But beyond the misses were the plays where Foles failed to see the entire field or simply hesitated to pull the trigger. Coming off a strong performance the week before against the Bucs, it’s difficult to come up with an explanation for why the second-year QB was so bad.
Read more »
Here’s a position-by-position review of how the Eagles’ offense performed vs. the Cowboys. Read more »
Here’s a look at how Chip Kelly and his staff divvied up playing time Sunday against the Cowboys. Read more »
A sequence late in the first half told the whole story.
Final minute of play. Third-and-1 from the Dallas 42. Nick Foles takes the snap, finds an open DeSean Jackson along the right side, and misfires. Jackson smacks his hands together in frustration before heading to the bench to steam.
Meanwhile, Chip Kelly decides to send Alex Henery out for a 60-yard field goal attempt, which predictably fails.
Poor quarterback play. Bad body language. Questionable decision-making. That about sums up the Eagles’ 17-3 loss to Dallas Sunday. Read more »
You know the drill. Here are 10 things to know about this matchup. Read more »
Here’s a roundup of what the national media are saying about Chip Kelly, Nick Foles and the Eagles this week. Read more »
All last week, Chip Kelly and his staff made one thing clear: The offense would not undergo a complete makeover with Nick Foles at quarterback instead of Michael Vick.
His argument didn’t seem all that convincing. After all, the two quarterbacks have different skill sets. Why not mold the offense to whichever guy was going to be on the field?
On Sunday, against the Bucs, we got a better idea of what Kelly meant. And for the most part, he was speaking the truth.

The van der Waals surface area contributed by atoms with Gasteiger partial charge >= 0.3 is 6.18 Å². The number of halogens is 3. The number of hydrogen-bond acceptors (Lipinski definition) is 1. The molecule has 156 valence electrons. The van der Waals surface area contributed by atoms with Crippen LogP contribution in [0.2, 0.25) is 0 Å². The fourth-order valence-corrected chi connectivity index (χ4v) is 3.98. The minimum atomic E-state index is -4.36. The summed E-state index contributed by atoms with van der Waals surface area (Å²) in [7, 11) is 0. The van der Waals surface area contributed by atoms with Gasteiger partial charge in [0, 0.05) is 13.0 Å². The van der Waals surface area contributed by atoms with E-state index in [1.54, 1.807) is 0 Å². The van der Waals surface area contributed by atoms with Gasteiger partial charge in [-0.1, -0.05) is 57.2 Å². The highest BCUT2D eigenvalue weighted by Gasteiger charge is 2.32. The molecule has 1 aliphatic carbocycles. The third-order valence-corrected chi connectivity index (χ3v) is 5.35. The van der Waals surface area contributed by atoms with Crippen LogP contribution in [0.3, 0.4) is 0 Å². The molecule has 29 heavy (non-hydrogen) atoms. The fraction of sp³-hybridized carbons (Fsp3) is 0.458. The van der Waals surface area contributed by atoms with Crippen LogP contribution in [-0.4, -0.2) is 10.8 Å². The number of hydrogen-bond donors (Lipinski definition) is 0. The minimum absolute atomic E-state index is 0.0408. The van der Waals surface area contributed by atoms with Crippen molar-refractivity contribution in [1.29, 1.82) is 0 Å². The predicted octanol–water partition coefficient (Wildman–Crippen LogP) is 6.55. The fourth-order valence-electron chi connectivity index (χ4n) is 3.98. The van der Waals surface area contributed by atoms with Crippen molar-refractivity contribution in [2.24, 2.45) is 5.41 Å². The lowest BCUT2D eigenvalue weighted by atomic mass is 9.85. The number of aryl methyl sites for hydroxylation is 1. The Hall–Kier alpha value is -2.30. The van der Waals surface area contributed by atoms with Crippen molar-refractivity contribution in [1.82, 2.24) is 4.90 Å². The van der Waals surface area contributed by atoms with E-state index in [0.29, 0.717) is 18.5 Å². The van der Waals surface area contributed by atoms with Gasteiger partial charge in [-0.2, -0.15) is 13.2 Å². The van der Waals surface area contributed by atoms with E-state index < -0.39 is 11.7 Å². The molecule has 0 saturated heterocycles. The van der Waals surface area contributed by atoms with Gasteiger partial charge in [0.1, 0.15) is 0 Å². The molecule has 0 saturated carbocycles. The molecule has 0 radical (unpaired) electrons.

“We’d have played the game exactly the same way,” said offensive coordinator Pat Shurmur. “We would have had all the same plays in the gameplan, and we would have called it exactly the same way with Mike.”
Several players backed up Shurmur’s words. The Eagles piled up 425 yards and scored 31 points in their victory over the Bucs. Foles completed 71 percent of his passes and averaged 9.5 yards per attempt, accounting for four touchdowns.
Without a quarterback who poses a true running threat and facing a defense that liked to employ a lot of zone, the Eagles still found ways to play option football and had success with packaged plays all day long at Raymond James Stadium. Read more »
Here’s a position-by-position look at what we saw from the Eagles’ offense after having re-watched Sunday’s game.
* Nick Foles’ numbers speak for themselves: 22-for-31 (71 percent) for 296 yards (9.5 YPA), three touchdowns and no interceptions. Foles also ran in for a score. This was different than last week’s game. He was going up against a Bucs defense that has some talent, specifically in the secondary. We spent much of the offseason discussing how the offense fits Michael Vick’s skill set. But so far (small sample size, granted), it looks like it fits Foles as well. As a rookie, he completed 60.8 percent of his passes and averaged 6.4 YPA. On 61 passes the past two weeks, those numbers are 67.2 percent and 8.9 YPA. Read more »